How do you make sure your microfiber cloth won’t unravel?
China has been the main source of microfiber cloths over the last ten years and as a country has a completely vertical manufacturing process. That being said, the labor rates from 2005 to 2016 have tripled in China and are now higher than most every major Latin country. In addition to increased wages, Blue Sky laws in China enforced by the Ministry of Environmental Protection have implemented greater restrictions on dye houses in China forcing increased pressure on pricing.
As market pressures are pushing pricing higher, manufactures who are selling microfiber on a large scale have automated their highest labor component of microfiber cloths, assembly. Automatic stitching machines like the one seen in this video eliminate the need for sewing operators and help suppress cost increases.
Here’s the problem, the automated machines cut the hem threads with a cutting tool (essentially a knife) leaving the threads cut short against the cloth (see video on right). The edges are then left exposed and susceptible to fraying. In a household setting this might not be important. In a commercial setting, it’s a “budget buster”. The concept of washing cloths hundreds of times is gone because the hems on these cloths will fall apart rendering the obsolete.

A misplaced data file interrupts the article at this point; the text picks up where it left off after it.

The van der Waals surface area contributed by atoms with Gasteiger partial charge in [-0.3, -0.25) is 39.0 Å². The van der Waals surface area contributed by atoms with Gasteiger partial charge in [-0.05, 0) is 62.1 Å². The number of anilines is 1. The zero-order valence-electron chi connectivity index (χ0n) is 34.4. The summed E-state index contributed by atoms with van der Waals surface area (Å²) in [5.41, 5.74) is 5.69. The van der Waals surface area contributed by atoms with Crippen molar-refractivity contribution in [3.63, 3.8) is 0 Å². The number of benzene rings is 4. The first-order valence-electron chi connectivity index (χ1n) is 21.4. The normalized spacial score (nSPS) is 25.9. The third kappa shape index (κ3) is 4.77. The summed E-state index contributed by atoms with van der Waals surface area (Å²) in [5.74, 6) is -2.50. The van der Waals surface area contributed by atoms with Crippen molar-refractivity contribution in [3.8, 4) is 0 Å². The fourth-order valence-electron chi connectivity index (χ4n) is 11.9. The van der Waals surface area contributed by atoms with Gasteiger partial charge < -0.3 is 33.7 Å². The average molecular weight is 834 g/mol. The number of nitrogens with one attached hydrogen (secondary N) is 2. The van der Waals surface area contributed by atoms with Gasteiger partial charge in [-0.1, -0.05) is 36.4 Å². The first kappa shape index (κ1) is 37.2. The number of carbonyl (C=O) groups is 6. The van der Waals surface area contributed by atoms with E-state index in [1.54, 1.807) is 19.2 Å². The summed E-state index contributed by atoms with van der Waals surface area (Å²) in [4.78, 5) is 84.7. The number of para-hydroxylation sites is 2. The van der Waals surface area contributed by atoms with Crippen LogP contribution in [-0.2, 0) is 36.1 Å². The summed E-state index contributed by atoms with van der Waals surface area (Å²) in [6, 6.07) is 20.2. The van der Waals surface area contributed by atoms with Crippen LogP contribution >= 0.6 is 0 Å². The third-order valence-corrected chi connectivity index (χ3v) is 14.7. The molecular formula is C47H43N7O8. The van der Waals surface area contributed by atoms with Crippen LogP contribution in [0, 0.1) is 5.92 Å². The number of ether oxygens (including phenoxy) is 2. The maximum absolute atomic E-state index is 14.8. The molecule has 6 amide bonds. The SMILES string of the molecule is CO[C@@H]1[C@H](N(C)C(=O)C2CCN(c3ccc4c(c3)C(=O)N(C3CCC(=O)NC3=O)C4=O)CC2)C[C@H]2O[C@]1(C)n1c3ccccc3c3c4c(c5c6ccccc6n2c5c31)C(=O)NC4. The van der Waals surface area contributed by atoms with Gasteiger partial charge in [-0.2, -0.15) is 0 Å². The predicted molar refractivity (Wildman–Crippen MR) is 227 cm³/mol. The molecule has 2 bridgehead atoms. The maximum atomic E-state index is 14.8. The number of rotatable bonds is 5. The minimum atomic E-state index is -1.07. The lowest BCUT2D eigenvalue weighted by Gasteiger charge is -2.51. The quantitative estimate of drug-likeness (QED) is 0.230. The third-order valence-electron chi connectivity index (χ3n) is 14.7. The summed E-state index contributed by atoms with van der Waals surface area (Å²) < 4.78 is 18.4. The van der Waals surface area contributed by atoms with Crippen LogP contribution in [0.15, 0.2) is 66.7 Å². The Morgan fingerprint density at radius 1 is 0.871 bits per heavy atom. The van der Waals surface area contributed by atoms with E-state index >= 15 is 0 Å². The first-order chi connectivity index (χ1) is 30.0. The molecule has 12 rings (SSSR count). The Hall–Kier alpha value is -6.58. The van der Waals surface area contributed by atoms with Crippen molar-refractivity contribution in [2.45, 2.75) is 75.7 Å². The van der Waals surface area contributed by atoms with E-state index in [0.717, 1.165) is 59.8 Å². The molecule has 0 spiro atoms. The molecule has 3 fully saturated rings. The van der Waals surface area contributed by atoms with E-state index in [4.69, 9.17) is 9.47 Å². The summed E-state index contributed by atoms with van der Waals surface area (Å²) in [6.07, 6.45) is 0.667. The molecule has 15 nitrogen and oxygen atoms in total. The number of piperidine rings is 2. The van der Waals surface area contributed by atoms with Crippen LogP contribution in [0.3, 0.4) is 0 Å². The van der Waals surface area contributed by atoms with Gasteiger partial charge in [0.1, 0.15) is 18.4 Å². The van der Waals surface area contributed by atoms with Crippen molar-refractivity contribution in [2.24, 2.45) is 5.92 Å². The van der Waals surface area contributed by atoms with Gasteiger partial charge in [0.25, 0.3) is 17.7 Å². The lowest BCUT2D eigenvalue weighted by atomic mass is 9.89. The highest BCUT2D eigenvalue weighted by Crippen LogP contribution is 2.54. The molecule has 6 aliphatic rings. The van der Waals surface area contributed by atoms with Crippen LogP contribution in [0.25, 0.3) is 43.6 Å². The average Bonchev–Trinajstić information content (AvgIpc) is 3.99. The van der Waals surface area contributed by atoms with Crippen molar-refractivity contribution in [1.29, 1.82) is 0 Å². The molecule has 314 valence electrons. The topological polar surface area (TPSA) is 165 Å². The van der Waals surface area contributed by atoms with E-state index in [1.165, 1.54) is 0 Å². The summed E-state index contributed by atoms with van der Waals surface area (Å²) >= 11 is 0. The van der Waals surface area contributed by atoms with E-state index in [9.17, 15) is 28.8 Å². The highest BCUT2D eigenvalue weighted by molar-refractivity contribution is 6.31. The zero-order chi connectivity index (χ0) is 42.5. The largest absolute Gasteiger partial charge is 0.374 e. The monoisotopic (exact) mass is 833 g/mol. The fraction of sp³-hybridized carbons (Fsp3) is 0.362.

Heat sealing the edges of microfiber cloths has always been done by hand. Essentially a department in a microfiber factory has workers touching the sewn edges to a hot wire which melts the hem starting a stopping point together (see video on right). This creates a seal that locks the stitching together, allowing the cloths to withstand hundreds of washes without falling apart. The process is remedial but critical to create a cloth that doesn’t fall apart!
You can easily tell if the microfiber cloths you are about to purchase are sealed correctly by looking at the edges. Side by side you see the difference:
There is a difference in price. Automated machines have helped maintain lower costs on cloths and have been accepted as a common wiping tool in household settings. Automating the sewing of microfiber cloths have certainly aiding in maintaining retail friendly price points for cloths. Commercial users are accustomed to edges that last for up to 500 washes.
If you are using a household grade cloth in a commercial setting, you’ll see cloth edges falling apart after just a couple uses. The additional 4-8% upfront cost for a heat sealed edge is inconsequential if the the cloths last 20-30 times longer. If you’re not getting the life expectancy out of your cloths, check the stitching first and look for a commercially heat sealed product.